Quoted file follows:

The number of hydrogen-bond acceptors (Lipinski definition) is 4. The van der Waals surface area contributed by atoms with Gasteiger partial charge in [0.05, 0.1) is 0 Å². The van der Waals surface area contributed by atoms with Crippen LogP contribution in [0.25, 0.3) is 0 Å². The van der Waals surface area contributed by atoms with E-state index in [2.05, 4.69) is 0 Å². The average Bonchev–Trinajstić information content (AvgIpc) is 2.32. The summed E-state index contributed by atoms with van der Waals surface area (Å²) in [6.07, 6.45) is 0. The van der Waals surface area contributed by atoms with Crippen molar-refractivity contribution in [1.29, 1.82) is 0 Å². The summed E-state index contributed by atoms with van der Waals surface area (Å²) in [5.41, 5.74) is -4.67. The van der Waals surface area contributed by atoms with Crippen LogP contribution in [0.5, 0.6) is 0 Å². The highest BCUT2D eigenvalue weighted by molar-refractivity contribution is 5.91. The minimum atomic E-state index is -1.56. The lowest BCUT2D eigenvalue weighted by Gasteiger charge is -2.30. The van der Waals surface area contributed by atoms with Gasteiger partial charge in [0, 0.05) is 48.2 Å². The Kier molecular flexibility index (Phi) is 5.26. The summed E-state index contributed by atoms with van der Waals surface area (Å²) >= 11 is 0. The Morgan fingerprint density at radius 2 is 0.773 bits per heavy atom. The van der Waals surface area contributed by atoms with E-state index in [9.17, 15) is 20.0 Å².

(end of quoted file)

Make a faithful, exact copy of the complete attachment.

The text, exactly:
The number of hydrogen-bond acceptors (Lipinski definition) is 4. The van der Waals surface area contributed by atoms with Gasteiger partial charge in [0.05, 0.1) is 0 Å². The van der Waals surface area contributed by atoms with Crippen LogP contribution in [0.25, 0.3) is 0 Å². The van der Waals surface area contributed by atoms with E-state index in [2.05, 4.69) is 0 Å². The average Bonchev–Trinajstić information content (AvgIpc) is 2.32. The summed E-state index contributed by atoms with van der Waals surface area (Å²) in [6.07, 6.45) is 0. The van der Waals surface area contributed by atoms with Crippen molar-refractivity contribution in [1.29, 1.82) is 0 Å². The summed E-state index contributed by atoms with van der Waals surface area (Å²) in [5.41, 5.74) is -4.67. The van der Waals surface area contributed by atoms with Crippen LogP contribution in [0.5, 0.6) is 0 Å². The highest BCUT2D eigenvalue weighted by molar-refractivity contribution is 5.91. The minimum atomic E-state index is -1.56. The lowest BCUT2D eigenvalue weighted by Gasteiger charge is -2.30. The van der Waals surface area contributed by atoms with Gasteiger partial charge in [0, 0.05) is 48.2 Å². The Kier molecular flexibility index (Phi) is 5.26. The summed E-state index contributed by atoms with van der Waals surface area (Å²) >= 11 is 0. The Morgan fingerprint density at radius 2 is 0.773 bits per heavy atom. The van der Waals surface area contributed by atoms with E-state index in [9.17, 15) is 20.0 Å².